Asian leaders push toward pacts on South China Sea, trade

Chinese Premier Li Keqiang smiles as he glances at ASEAN leaders/AP

SINGAPORE— Leaders from Southeast Asia, China and other neighboring countries met in Singapore on Wednesday and cited progress on keeping peace in the contentious South China Sea as evidence that the region is managing to handle such issues on its own.

Both the Singapore meeting and a summit of the Asia-Pacific Economic Cooperation forum later in the week have drawn China’s leaders, Russian President Vladimir Putin and heads of other regional powers, but not President Donald Trump, who sent Vice President Mike Pence in his stead.

The 10-nation Association of Southeast Asian Nations was focusing on issues of security and trade at its summit, with managing conflict in the South China Sea a perennial issue. China is pitted against its smaller neighbors in multiple disputes in the sea over islands, coral reefs and lagoons in waters crucial for global commerce and rich in fish and potential oil and gas reserves.

Chinese Premier Li Keqiang said the region has set a good example of managing those territorial disputes and keeping the peace as it works toward setting a “code of conduct” to govern navigation and other activities.

“We have found the way to properly manage and defuse differences, for example, on the issue of the South China Sea in the past years,” Li said, adding that the situation was moving toward “greater stability” with progress toward a single draft text on a code of conduct in the sea. He reiterated Beijing’s hope to have a final agreement within three years.

Philippine President Rodrigo Duterte said such a code is needed “at all cost” to govern behavior in the South China Sea to avoid miscalculations and trouble, suggesting that any risks were from potential trouble with outsiders.

The region already has a nonbinding “Declaration of Conduct” but is working toward a more robust agreement.

“Everything’s been excellent between China and the rest of ASEAN except for the fact that there’s friction between the Western nations and China,” Duterte told reporters as he headed into meetings.

The Philippines earlier was one of the most vocal critics of China’s assertive moves in the disputed waters, where it has built up military installations and other facilities. In 2016, it largely won a complaint it lodged before an international tribunal that invalidated Beijing’s sweeping territorial claims in the South China Sea.

However, Duterte took steps to revive once-frosty ties with China after taking office in 2016 as he sought infrastructure funding and more trade and investment from Beijing.

Duterte cited a risk of “serious miscalculation” and potential clashes that could trigger military action based on mutual defense treaties.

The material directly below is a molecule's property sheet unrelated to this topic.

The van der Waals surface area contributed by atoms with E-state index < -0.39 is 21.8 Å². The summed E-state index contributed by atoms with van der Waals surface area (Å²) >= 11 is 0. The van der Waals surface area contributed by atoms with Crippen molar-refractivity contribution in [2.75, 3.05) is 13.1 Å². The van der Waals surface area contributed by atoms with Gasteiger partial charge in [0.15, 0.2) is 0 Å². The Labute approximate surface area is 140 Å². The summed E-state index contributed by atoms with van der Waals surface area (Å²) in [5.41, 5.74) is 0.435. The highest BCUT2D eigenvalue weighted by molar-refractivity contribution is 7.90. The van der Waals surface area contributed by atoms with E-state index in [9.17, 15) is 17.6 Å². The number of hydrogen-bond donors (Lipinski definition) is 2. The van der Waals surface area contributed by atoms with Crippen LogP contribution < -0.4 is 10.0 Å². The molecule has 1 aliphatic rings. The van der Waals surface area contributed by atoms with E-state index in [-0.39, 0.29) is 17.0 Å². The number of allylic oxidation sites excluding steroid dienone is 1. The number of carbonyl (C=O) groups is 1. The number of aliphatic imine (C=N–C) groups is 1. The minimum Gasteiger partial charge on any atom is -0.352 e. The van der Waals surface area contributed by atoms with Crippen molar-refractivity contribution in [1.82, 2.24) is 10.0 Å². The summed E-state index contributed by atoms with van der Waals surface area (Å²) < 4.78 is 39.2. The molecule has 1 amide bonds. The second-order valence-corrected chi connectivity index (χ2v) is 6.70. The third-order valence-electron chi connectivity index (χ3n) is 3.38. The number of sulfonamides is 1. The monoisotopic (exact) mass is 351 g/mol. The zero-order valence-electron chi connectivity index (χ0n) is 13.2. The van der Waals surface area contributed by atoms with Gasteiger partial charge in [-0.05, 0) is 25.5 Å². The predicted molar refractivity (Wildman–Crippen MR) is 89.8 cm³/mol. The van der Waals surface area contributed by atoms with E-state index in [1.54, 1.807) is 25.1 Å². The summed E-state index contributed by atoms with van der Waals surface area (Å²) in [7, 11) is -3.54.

“So you are there, so you are in possession, you have occupied it, but tell us what route we should take, what kind of behavior …” he said.

Despite the apparent amity over territorial issues, the crisis over Myanmar’s ethnic Rohingya Muslims has overshadowed the meetings in Singapore.

The atmosphere between Myanmar’s leader, Aung San Suu Kyi, and Malaysian Prime Minister Mahathir Mohamed appeared frosty after Mahathir lambasted Suu Kyi on Tuesday for her handling of the crisis that led to mass killings and the exodus of more than 700,000 Rohingya from Buddhist-majority Myanmar since August 2017.

It was an unusually harsh rebuke among leaders in the 10-nation ASEAN bloc, who tend to avoid publicly criticizing each other.

Mahathir, whose own country has a Muslim majority, said that as a former political detainee, Suu Kyi should show more compassion.

“They are actually oppressing these people to the point of, well, killing them, mass killing, and burial in graves dug by the victims and that kind of thing,” said Mahathir, a 93-year-old political veteran whose own past treatment of dissidents at times drew opprobrium. “That may be relevant in ancient times, but in modern days, we don’t do that kind of thing.”

Vice President Pence was due to meet with Suu Kyi on Wednesday, as well as with leaders of Vietnam, India and Indonesia.

His mission, to advocate a “free and open Indo-Pacific policy,” was somewhat undercut by Trump’s absence while other leaders were attending the regional meetings.

Trump’s security adviser, John Bolton, told reporters on Tuesday that the ASEAN meetings tended to be relatively flexible and Pence’s schedule was still being decided, but that some would be aimed at preparing for a meeting between China’s president and Trump at the G-20 meeting in Argentina later this month.

That meeting will be closely watched for progress on resolving the standoff over technology policy that has led the U.S. and China to impose billions of dollars of tariffs on each other’s exports.



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